China’s first unmanned cargo spaceship took off Thursday night, moving the country closer to their goal of having "an operational space station by 2020."
The Tianzhou 1 launched from the Wenchang Space Launch Center — China’s latest spacecraft launch site — shortly before 8 p.m.
“Our overall goal is that, by around 2030, China will be among the major space powers of the world,” Wu Yanhua, deputy chief of the National Space Administration, said at a news conference in December 2016, according to CNN.
According to Xinhuanet, the spacecraft — fueled by liquid oxygen and kerosene — has the capacity to carry more than 6 tons worth of cargo spacecraft and satellites.
This comes after China’s space agency said it wanted its spacecraft to land on the moon by 2018 and on Mars by 2020, two goals that the country is more than confident about, especially after recently completing its longest space mission in November of last year, CNN noted.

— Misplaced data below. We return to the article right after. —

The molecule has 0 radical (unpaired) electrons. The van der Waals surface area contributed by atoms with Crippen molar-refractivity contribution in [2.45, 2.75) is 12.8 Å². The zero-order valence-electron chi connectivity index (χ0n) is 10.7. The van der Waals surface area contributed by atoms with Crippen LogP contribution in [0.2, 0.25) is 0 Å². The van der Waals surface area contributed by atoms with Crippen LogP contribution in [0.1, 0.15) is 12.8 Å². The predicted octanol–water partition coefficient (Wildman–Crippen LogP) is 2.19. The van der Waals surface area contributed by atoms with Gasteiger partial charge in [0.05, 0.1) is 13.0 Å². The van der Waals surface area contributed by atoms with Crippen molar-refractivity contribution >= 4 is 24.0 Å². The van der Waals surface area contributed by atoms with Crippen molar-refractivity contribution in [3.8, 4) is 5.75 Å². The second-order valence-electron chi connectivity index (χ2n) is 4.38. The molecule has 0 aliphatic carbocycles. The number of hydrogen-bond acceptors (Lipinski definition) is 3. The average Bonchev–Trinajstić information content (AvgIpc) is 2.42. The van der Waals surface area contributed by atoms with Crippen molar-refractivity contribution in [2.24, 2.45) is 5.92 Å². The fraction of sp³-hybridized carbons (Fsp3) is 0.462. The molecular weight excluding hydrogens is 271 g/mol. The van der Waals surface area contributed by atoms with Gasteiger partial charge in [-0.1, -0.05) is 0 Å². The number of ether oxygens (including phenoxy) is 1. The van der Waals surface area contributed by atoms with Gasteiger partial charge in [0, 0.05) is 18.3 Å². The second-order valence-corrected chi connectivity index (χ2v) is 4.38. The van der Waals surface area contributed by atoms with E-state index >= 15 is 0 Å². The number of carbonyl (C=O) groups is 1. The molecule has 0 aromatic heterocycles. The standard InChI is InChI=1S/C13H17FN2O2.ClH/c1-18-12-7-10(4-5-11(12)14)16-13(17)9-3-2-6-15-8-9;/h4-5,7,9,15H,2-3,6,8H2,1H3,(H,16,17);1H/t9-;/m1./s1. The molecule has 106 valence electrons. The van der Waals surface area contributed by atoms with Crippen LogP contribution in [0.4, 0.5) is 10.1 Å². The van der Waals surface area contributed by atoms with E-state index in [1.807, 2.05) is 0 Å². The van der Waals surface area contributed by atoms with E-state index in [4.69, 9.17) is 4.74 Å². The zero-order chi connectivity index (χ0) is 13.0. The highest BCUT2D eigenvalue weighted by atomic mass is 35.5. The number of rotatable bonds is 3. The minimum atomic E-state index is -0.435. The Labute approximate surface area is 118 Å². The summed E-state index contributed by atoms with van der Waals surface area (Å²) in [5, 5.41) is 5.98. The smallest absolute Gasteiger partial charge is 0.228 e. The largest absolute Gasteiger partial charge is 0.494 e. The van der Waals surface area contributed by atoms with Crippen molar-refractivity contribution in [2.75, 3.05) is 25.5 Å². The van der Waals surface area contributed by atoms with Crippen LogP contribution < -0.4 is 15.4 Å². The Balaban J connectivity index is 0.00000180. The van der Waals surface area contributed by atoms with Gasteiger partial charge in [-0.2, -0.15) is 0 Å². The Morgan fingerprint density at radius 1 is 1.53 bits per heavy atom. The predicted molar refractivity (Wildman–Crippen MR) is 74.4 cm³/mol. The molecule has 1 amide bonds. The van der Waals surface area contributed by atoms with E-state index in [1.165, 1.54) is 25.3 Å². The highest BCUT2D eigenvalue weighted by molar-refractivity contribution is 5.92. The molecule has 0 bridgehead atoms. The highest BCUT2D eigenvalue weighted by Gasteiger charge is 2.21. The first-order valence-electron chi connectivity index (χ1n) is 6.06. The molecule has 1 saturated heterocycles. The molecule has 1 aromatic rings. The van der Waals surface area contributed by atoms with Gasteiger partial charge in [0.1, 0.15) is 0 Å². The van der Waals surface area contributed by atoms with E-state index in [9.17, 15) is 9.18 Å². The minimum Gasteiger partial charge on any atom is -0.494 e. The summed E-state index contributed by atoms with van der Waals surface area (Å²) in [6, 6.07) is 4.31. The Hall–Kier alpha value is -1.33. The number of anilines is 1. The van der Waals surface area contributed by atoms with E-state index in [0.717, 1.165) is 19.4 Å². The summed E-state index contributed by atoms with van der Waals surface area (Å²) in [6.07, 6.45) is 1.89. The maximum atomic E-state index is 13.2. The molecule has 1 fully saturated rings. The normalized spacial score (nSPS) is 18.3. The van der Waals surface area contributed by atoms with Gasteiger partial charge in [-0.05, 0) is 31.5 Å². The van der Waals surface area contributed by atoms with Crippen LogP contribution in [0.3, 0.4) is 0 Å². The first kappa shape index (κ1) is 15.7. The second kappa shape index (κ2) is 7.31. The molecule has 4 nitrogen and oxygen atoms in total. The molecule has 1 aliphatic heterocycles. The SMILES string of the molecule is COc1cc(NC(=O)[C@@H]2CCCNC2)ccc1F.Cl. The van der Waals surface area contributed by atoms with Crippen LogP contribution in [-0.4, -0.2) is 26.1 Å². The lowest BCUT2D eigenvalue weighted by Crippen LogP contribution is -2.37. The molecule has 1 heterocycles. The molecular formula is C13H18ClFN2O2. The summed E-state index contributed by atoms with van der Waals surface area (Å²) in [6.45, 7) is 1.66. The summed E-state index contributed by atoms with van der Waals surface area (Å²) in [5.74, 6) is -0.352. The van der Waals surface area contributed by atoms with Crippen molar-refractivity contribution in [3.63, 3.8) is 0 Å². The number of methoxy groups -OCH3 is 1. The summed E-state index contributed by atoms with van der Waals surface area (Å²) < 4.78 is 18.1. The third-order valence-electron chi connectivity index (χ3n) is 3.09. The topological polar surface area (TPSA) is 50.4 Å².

Two Chinese astronauts returned to Earth in mid-November after spending 30 days in space living and working in China’s Tiangong 2 space lab, where they worked to find intelligent life, and even had a newly developed 500-meter telescope along for the ride — the biggest telescope in the world.
The Tiangong 2 space lab was revealed last September, and China’s space agency plans on launching two more space labs in the near future: a 20-ton station in 2018 and a 60-ton station in 2022.
China completed its first space mission involving a crew in 2003 and has made incredible strides ever since.
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